Hex Dispensers - s/t [Import] - New LP
*** Please note that remaining copies have one slightly indented corner on both the jacket and the printed dust sleeve, and have been marked down accordingly ***
Who else can attract you with halloween pop and give you ice age snow storm camping? The looong awaited second album by our all beloved HEX DISPENSERS is here!
The Austin top-tenners know how to deliver and feed this enormously growing monster called "following" with 12 new paranormal hit servings of their wolf spider soup, mexican bat-blood-ice-cream and medium norwegian raindeer eyes. These songs are frosted poison pills of sheer madness, lunacy! Alex Cuervo demon-calling vocals and the dispensers isolated but penetrating guitar sound and rhythm section let us stray aimlessly thru the night. Feel cornered by their genious simplicity, you still may call the WIPERS / MISFITS / RAMONES reference? Guess it´s too late pinning the HEX DISPENSERS to the wall when they already got shooted to Valhöll for their frenetic garage pop in 2007. As their first s/t album, "Winchester Mystery House" is recorded by mastermind #1 Mark Ryan (MARKED MEN) - this time mastermind #2 Dave Rahn (CARBONAS) added finishing touches. The album includes the re-recorded sold out singles "Lose my Cool" and "My Love is Bat" as far as a DEVO-Cover "Gates of Steel". Here at ALIEN SNATCH! we love putting records out where we can´t name our favorite song. First 106 copies on friggin extraordinary special blue-sprinkled vinyl - die hard mail order freaks only. Complete pressing on 180g vinyl. US-vinyl pressing by our friends at Douchemaster. Yes, they come back for a European Tour. Yes, they are the rocknroll bail-out.
JERSEY_BEAT.com Magazine(USA) AUG 2007 A furiously raucous blast of pure go-for-it hard-crunching dynamic rock'n'roll powerpop noise, done with a stirring sense of sheer fun and aggressive vitality that's impossible to either resist or dislike. The relentless jackhammer drums, snarly shouted vocals, grinding hacksaw guitars and heavy churning basslines create a fiercely raw, surging and unstoppable forward-ho sound which explodes from the speakers with a positively infectious joy and energy that's really something to hear. A total treat. (JW)
HIGH_HEELS_SLUT.com Magazine #6 (BELGIUM) AUGUST 2007 This Damn Town is one of those bands I really have a soft spot for in my hard, so when they put this one (temporarily?!) to rest three of them moved on to the Hex Dispensers: Alex Cuervo (Blacktop, Feast Of Snakes and a whole bunch more), Alyse Mervosh (a.o. the W.I.N.K.S.!) and Tom Kodiak (Kodiaks, Dirty Sweets). Needless to say I do had to hear it, so I bought this debut release straight away without having heard one single note of the band and right now I do fucking know why I needed this record and why you ALL should buy it as well: the Hex Dispensers just delivered a smashing and sizzling piece of thick black wax that will end on top of your fave list without any doubt. At times some This Damn Town melodies shine through, but all soaked in heavy fuzz and raised on an Oblivians menu. All of this got captured on tape in an excellent way by Mark Ryan from the Marked Men, who doesn’t only know how shit like this has to sound but who’s also got the skills to actually do it as well. You’re in for ten hit blasts that should be played all day long in whatever place and state you are. Ten downright excellent songs like “H.D. Local 23”, “Forest Ray Colson”, “Channel 13 Is Haunted” or the truly amazing “Are You An Assassin?”…I’m hooked, I’m hooked, I’m hooked!!! Obviously an interview was sent over straight away, so if you don’t see it featured here: we’re not the ones to blame!! (WC)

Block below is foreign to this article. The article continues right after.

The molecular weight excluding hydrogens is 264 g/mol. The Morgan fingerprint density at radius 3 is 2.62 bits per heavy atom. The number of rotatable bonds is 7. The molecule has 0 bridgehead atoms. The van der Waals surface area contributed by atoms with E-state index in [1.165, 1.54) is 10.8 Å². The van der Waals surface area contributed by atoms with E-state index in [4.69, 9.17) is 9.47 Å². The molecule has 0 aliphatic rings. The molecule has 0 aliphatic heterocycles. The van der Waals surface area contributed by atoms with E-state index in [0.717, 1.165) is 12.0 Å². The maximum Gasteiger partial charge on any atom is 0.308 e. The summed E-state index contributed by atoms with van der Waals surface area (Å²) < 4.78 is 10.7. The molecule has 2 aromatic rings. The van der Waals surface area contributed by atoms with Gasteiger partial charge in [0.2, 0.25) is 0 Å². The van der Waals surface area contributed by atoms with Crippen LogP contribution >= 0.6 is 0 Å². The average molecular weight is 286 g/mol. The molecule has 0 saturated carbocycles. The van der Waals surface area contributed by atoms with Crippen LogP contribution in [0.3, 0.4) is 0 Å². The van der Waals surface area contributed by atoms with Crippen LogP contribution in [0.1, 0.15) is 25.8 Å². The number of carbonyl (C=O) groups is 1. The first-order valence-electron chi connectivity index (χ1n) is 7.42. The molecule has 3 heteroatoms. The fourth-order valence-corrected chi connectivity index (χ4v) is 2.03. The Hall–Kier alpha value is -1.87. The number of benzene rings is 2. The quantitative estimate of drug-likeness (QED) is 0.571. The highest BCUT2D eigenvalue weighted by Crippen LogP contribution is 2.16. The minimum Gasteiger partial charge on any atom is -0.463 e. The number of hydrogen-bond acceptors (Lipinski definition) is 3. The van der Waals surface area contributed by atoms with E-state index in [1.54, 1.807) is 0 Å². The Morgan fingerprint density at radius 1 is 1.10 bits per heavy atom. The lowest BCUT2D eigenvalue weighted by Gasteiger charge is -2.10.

LEFT_OF_THE_DIAL.com (USA) AUGUST 2007 Mastered by Jay Reatard and produced by one of the Marked Men (who these lads resemble, though with dirtier, more scattered, slightly less amped-up Dickies-inflections) until all the fuzz is tightly compacted and rolled out at 78 rpm, this bastardized, but hooky pop has members stretching back into the folds of Dirty Sweets, Now Time Delegation, Gospel Swingers, and a hundred more, it seems. Granted, there’s not a lot of variation here, but I do enjoy some of the tags they’ve garnished from reviewers: “blues-poisoned power pop,” “evil pop and arsenic rock,” and so forth. At best, they are tinged with rough’n’ready melodic prowess and are catchy as hell, like “Forest Ray Colson,” bemoaning the death of an Okie by the quick force of the almighty police. But then the short curtain call of “Arsenic Milkshake” resembles all that Estrus rock from the 1990s and could be the cousins of “cemetery” rock, shimmy shammy rock, handclap 1960’s Sonic-powered (hmm, replace strychnine with arsenic, anyone?) punk. “InsomniACK” (nice explosive play on words) reveals the unholy jitteriness, frustration, and madness of lying awake with your heart pounding, replete with voices in the head and feeling like a “whirling dervish” as you spin in bed under the glare of a “clock full of hate.” It captures the schizo feeling with percolating pounce and punch. “The Crone” unleashes the hex and vexes of a man bent on repaying the asshole who killed his dog, but first he must devour “magpie, firefly, rattlesnake, and vulture pie.” Or perhaps that’s the cursed rime with which he fogs the man’s life. Who ever guessed “meow meow meow” (I think that’s what spills from the chorus) would capture the voodoo/witch doctor sentiment and animalism. It’s back to the Estrus rock on “Tentacles,” with its wall of sleaze-guitars and Oblivians gone slightly pop manners. Thru the “deep dark woods” the “milky white tentacles” the color of “sun bleached bones” lies in wait. It’s the folklore of haunted forests, all the allegories of Puritan worries mixed with drive-in, B-movie schmaltz. Then there’s the Cramps TV set allusion on “Channel 13 is Haunted,” another Misfits meets b/w horror movie set of inferences beneath bubblegum grime pop. Tambourine shake’n’bake haunts “Are you an Assassin” but underneath that jangling belly is the sweet gal who crashes into your life but might just be a “hunter getting in position…tracking every move.” The paranoia is thick as rancid malt beer, and even the rare gesture of a softblow guitar solo can’t offer reprieve from the surge of “tell me baby baby” fear that comes when she waits “like a spider for a fly.” In all, imagine a Nashville-born version of the Vibrators, hooked on matinee movies and voodoo reflux.